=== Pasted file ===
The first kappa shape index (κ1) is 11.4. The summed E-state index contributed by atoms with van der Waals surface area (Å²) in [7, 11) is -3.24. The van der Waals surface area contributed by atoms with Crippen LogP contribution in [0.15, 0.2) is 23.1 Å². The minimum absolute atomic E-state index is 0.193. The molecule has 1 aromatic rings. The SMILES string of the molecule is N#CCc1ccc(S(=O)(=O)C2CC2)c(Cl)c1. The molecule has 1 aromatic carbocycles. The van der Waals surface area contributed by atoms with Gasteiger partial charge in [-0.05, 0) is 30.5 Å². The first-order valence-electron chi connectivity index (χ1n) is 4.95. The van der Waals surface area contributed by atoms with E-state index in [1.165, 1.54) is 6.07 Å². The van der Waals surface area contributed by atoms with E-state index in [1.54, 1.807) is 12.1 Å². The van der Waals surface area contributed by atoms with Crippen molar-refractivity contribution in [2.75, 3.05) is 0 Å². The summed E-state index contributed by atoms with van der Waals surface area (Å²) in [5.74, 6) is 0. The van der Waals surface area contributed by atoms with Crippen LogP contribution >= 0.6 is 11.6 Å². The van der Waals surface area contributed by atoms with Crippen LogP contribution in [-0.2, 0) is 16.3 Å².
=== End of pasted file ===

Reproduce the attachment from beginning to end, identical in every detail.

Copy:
The first kappa shape index (κ1) is 11.4. The summed E-state index contributed by atoms with van der Waals surface area (Å²) in [7, 11) is -3.24. The van der Waals surface area contributed by atoms with Crippen LogP contribution in [0.15, 0.2) is 23.1 Å². The minimum absolute atomic E-state index is 0.193. The molecule has 1 aromatic rings. The SMILES string of the molecule is N#CCc1ccc(S(=O)(=O)C2CC2)c(Cl)c1. The molecule has 1 aromatic carbocycles. The van der Waals surface area contributed by atoms with Gasteiger partial charge in [-0.05, 0) is 30.5 Å². The first-order valence-electron chi connectivity index (χ1n) is 4.95. The van der Waals surface area contributed by atoms with E-state index in [1.165, 1.54) is 6.07 Å². The van der Waals surface area contributed by atoms with E-state index in [1.54, 1.807) is 12.1 Å². The van der Waals surface area contributed by atoms with Crippen molar-refractivity contribution in [2.75, 3.05) is 0 Å². The summed E-state index contributed by atoms with van der Waals surface area (Å²) in [5.74, 6) is 0. The van der Waals surface area contributed by atoms with Crippen LogP contribution >= 0.6 is 11.6 Å². The van der Waals surface area contributed by atoms with Crippen LogP contribution in [-0.2, 0) is 16.3 Å².